Insurance companies will often deny compensation if they think that you are “milking” your injuries. Always document every doctor’s appointment, surgery, therapy session regardless of the type of therapy. Severe accidents often cause post traumatic stress disorder. Long-term injuries often cause depression and distress, especially if you start feeling like you are a burden to your family because your injuries take longer to heal.
Make sure your doctor documents your progress so that it is harder for the insurance company to dispute your claims of needing additional medical care. This is especially important if you have underlying conditions that delay recovery and healing.
Car Accidents and Negligence
Often, a car accident is just that: an accident. Someone might have a medical emergency or might lose control of his vehicle because of a patch of black ice, even though he was driving well below the speed limit.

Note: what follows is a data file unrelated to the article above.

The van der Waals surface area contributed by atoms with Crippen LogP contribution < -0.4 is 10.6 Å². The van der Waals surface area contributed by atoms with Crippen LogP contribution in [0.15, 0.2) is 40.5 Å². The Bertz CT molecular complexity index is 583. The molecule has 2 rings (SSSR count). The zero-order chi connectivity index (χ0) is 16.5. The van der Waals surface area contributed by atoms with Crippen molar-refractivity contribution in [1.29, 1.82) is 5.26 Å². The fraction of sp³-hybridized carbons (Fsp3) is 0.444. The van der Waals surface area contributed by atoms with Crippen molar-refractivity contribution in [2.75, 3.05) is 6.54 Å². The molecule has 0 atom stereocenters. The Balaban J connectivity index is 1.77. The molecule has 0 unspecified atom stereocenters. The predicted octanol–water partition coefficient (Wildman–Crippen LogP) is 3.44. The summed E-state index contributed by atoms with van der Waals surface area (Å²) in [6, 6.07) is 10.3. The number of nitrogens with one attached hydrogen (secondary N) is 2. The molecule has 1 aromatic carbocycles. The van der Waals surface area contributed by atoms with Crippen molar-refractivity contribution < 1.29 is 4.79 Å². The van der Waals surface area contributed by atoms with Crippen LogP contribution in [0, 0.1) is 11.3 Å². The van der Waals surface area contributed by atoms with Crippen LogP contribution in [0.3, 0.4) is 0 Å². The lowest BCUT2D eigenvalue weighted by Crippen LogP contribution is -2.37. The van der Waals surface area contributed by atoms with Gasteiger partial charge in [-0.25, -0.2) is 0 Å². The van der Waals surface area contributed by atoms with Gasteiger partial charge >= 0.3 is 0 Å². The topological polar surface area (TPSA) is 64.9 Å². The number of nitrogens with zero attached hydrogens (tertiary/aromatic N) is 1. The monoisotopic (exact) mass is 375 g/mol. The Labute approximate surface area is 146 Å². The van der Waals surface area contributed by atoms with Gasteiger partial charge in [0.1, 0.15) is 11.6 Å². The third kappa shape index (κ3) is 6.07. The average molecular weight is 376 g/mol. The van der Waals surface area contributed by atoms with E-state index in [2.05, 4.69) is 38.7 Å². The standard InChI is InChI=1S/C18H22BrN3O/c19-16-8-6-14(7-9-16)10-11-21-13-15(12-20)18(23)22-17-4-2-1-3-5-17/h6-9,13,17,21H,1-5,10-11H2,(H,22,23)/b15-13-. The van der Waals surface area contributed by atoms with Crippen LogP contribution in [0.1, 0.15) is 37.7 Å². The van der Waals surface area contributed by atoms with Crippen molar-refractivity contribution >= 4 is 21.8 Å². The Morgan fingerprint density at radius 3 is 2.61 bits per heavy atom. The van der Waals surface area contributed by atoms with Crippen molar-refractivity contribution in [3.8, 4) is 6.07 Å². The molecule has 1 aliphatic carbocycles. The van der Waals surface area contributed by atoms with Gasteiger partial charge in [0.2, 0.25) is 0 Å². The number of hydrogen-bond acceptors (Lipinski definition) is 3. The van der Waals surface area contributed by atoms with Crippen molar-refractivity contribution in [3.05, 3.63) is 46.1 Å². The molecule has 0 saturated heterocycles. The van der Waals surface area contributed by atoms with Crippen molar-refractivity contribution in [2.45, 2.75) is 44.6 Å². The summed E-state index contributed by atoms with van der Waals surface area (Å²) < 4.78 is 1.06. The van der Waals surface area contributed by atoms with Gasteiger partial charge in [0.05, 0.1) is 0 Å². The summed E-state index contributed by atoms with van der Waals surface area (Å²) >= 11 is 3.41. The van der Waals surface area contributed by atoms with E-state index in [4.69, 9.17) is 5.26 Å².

Other times, someone’s negligent behavior might cause an accident. Negligent behavior might include:
- Driving erratically when you are upset.
- Fleeing and eluding.
- Driving under the influence.
- Driving while distracted, whether you are distracted because you are looking at your phone, talking on the phone, looking at the stereo, eating, or any other activities that take your attention away from the road. Even when your eyes are on the road, what you are doing could distract you enough so that you do not realize what is happening in front of you.
A car accident attorney might find other negligent behavior during the investigation of your accident.
Contact a Seattle Accident Lawyer at Boohoff Law
Instead of going up against an insurance company yourself and taking the chance that you will not get enough compensation to cover your injuries and/or your losses, contact Boohoff Law at (877) 999-9999, experienced car and truck accident lawyers.
2200 6th Avenue, Suite 768
Seattle, WA 98121